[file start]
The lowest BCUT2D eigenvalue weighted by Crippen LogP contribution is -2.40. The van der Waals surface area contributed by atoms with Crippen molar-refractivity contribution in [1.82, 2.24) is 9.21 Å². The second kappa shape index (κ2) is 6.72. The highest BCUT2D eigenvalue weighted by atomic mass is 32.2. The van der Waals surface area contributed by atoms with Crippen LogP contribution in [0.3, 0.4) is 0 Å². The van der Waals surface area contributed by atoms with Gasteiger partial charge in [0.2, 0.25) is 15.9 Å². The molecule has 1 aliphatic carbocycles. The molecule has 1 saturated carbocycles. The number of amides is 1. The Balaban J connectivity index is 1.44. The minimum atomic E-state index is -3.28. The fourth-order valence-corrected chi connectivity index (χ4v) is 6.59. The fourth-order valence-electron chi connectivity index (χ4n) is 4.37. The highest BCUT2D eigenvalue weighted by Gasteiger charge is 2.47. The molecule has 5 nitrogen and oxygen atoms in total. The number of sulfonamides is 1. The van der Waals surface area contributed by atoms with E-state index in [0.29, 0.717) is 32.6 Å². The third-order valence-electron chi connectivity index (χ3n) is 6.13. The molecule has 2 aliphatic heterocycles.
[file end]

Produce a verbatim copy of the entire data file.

The lowest BCUT2D eigenvalue weighted by Crippen LogP contribution is -2.40. The van der Waals surface area contributed by atoms with Crippen molar-refractivity contribution in [1.82, 2.24) is 9.21 Å². The second kappa shape index (κ2) is 6.72. The highest BCUT2D eigenvalue weighted by atomic mass is 32.2. The van der Waals surface area contributed by atoms with Crippen LogP contribution in [0.3, 0.4) is 0 Å². The van der Waals surface area contributed by atoms with Gasteiger partial charge in [0.2, 0.25) is 15.9 Å². The molecule has 1 aliphatic carbocycles. The molecule has 1 saturated carbocycles. The number of amides is 1. The Balaban J connectivity index is 1.44. The minimum atomic E-state index is -3.28. The fourth-order valence-corrected chi connectivity index (χ4v) is 6.59. The fourth-order valence-electron chi connectivity index (χ4n) is 4.37. The highest BCUT2D eigenvalue weighted by Gasteiger charge is 2.47. The molecule has 5 nitrogen and oxygen atoms in total. The number of sulfonamides is 1. The van der Waals surface area contributed by atoms with E-state index in [0.29, 0.717) is 32.6 Å². The third-order valence-electron chi connectivity index (χ3n) is 6.13. The molecule has 2 aliphatic heterocycles.